I’m virtually certain that David Frum was simply trolling Twitter (a popular pastime) when he tweeted on Saturday: “Hypothesis: the people who most want to carry are the very last people on earth who should be allowed to carry.”
In the remote chance that an otherwise-thoughtful person was actually arguing that the people who most want to exercise a constitutional right are the “very last people on earth” who should be allowed to exercise that right, I thought I’d take a moment to explain why a person carries.
In my experience, those individuals who carry do so because they very consciously do not want to belong to the class of citizens that is inherently helpless — totally reliant upon the state to protect not just themselves but their family, friends, and neighbors. If the choice is between protectors and protected, they choose to be protectors.
This identity is often inseparable from the notion that there is no set of government policies — no utopia — that can eliminate from human society the need for immediate protection. People can and will try to hurt others — using whatever means immediately available — and it strikes us as utterly reckless to be unprepared for this reality.
The protected class has a different view. The protected class is a dependent class — not economically dependent of course, but dependent on the state in perhaps a more fundamental way (for their very lives) – and like members of other dependent classes, they are terrified of flaws in the state’s protective apparatus. Walled off from gun culture, they read the occasional, aberrant story of (legal) gun-owner stupidity or recklessness and cower in fear of a nonexistent threat. (While of course blithely sending their kids off to far more dangerous activities, like swimming in neighbors’ pools or riding in neighbors’ cars).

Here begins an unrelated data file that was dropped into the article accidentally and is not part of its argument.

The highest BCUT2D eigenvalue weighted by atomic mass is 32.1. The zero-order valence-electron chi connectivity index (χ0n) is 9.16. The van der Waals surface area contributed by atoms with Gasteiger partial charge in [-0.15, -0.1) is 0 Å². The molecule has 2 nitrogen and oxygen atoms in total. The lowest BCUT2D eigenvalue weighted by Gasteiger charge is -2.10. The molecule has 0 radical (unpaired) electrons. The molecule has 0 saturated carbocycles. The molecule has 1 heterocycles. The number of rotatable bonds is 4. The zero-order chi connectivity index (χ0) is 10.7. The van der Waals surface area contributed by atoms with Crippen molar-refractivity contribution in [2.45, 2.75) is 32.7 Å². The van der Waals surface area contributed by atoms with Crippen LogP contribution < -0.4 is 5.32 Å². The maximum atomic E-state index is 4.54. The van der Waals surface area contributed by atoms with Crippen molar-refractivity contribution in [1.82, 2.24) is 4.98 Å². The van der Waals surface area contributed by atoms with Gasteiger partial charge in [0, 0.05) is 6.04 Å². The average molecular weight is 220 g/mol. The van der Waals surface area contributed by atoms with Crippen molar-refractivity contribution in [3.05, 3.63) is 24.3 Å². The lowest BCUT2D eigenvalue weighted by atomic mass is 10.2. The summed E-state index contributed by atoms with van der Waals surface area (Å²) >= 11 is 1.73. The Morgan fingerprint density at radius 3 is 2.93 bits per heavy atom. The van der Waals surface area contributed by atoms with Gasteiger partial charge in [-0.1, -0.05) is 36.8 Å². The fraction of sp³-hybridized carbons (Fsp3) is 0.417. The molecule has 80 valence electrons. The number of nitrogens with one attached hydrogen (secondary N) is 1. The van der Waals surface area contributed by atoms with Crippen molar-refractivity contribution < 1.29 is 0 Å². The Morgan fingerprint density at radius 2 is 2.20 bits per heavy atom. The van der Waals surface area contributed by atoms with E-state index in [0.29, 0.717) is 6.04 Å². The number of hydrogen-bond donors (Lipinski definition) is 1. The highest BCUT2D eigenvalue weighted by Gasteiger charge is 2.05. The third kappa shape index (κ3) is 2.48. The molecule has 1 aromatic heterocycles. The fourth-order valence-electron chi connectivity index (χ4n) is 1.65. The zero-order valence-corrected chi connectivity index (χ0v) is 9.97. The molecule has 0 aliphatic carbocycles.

To the protected class, private ownership of firearms is the flaw in the system that makes them feel vulnerable. It’s the barrier to the safety they crave but can’t provide.
Thus the irreconcilable cultural divide: The very thing that provides security and safety for the gun-owner and his or her family frightens their non-gun-owning friends and neighbors, but the root of the problem is not the gun but the protected person’s very sense of themselves.
Once a non-gun-owning friend asked me to show him my firearms. When I brought out my AR-15 (really a civilian version of the M4), I watched him physically wince, as if the thing itself was radiating some kind of malevolent energy. He sensed a threat. I sensed security.
How can we prevent that wince? That flinch? I’m not sure it’s possible absent a transformation in a person’s understanding of their own identity. Several months later that same friend was concerned that someone might be trying to harm one of his kids, and he knew the police were not — and could not be — omnipresent. In response to perceived danger, his very sense of self changed, and he understood that he had a nondelegable duty to protect his family. So he purchased a Glock and learned how to use it.
Good for him.
Let me close by countering Mr. Frum’s hypothesis with one of my own: “The people who most want to carry are those who most clearly understand their responsibilities to their families, their friends, and their fellow man.” They understand there is a difference between the protectors and the protected, and they don’t want to place their lives in the state’s hands.